Vintage, retro, preloved: what’s in a name?
Some decades ago, there was ever such a teeny-tiny stigma about wearing or using clothing and accessories that had belonged to someone else first. These days, we can at last ‘come out’ and say ‘I buy preloved’ – and even feel virtuous about it.
Way back when …
As a child, my heart sank when I was given my cousin’s ‘hand-me-downs’ to wear. My preferred choices of clothing were well and truly bypassed in favour of economy and non-wasteful behaviour. I wore clothes that I would ‘grow into’, and was encouraged to do so as a badge of honour. It goes without saying that my mother fixed and mended everything she could rather than buy new. And I was, I admit, deeply embarrassed about this.
Once I had left home and was paying my own way, I quickly realised that I couldn’t afford to buy my clothing in Bond Street. So I started to scour charity shops instead – completely forgetting past stigmas about second-hand. Oddly, though, despite clothing being passed around my family for use and reuse, my mother was horrified that I would spend actual money on second-hand clothing, the origins of which we knew not. Now SHE was feeling the stigma. ‘You don’t TELL people you wear second-hand clothes, do you? What will they think? Let me lend you some money to buy something new!’
But we were shopping in a new era – one in which stigmas were removed, and we could begin to be boastful about finding cashmere (my fave) for a quid!
Of course, there was always a level of refinement about using a ‘dress agency’. Agencies smacked of ball gowns, or wedding attire, or the cast-offs of much richer women who changed their clothing according to Vogue. They were delighted to ditch last season’s designs, and I for one was delighted to drag them out of that ‘ditch’.
The new era
As time passed, new labels were used to describe second-hand, and thankfully words like ‘preloved’, ‘vintage’ and ‘retro’ changed our perceptions. Many of us now appreciate the thrift of our parents, but perhaps prefer to gently relabel it as choice rather than financial necessity. We also often take into account those who work in clothing factories in poor conditions and for low wages, the air miles the clothing travels, the waste created by fast fashion and so on. We make informed decisions, and we also create a whole new ‘style’ for ourselves, as individuals, far removed from the fashion seasons. Another thing we do is use the words ‘preloved’, ‘vintage’ and ‘retro’ interchangeably, and Trash Chic Towers has been engrossed in conversation recently about whether any of this actually matters. So let’s look at some definitions:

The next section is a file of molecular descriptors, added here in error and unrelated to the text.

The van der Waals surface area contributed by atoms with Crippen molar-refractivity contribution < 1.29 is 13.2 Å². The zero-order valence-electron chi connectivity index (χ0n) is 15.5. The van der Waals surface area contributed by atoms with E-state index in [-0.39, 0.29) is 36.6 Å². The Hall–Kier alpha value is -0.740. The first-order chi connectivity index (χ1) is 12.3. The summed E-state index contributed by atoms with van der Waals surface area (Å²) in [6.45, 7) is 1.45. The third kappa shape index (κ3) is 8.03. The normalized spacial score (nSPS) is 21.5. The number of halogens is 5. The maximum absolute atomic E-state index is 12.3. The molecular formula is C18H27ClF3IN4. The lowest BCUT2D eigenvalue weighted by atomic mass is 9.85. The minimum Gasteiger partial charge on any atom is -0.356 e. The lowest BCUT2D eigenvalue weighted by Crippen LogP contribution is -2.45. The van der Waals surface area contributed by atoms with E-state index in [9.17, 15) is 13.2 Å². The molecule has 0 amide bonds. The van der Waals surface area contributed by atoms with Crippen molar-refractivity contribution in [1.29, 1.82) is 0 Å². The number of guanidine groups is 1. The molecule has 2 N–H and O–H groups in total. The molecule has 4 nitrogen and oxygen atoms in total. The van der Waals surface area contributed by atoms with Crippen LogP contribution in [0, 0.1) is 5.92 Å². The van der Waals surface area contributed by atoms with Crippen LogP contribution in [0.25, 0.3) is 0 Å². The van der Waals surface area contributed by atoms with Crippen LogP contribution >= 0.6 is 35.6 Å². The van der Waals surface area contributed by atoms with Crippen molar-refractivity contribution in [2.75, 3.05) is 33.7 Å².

Preloved – basically, pre-owned. And if you’re curious why something ‘loved’ is passed on, I guess the most obvious suggestion is that it was loved once but not any more. Preloved clothing and accessories can come from any era.
Vintage – this label brings with it a level of quality from a particular era. Think vintage wine, vintage Rolls-Royce or vintage Cartier. Vintage is ‘aspirational’; it gives a big hit of dopamine when you hunt it down. To me, vintage is perfectly preserved silk or linen – and, yes, definitely cashmere – from the 1950s or 1960s.
Retro – this is more an imitation of a past era or style. As such, it’s not really defined by age, but more by a ‘look’. Last week, for example, I was wearing a pair of baggy-bum jeans with a tight leather belt and a striped tee (from TC of course). I swear, as I caught myself in the mirror, the reflection back was of me in Oxford Street, circa 1982!
Does any of this matter?
The bottom line, generally, is probably ‘no’. That said, there might be specific reasons for searching out vintage or retro. But in the end, it’s all preloved, isn’t it? I think my mother would be proud that I’ve continued in her thrifty footsteps, albeit for different reasons. I say, love your clothes, love our planet, and hats off to Trash Chic (and others) who procure such amazing choices for us.
Sandra Stafford is an author, editor and long-time Trash Chic customer.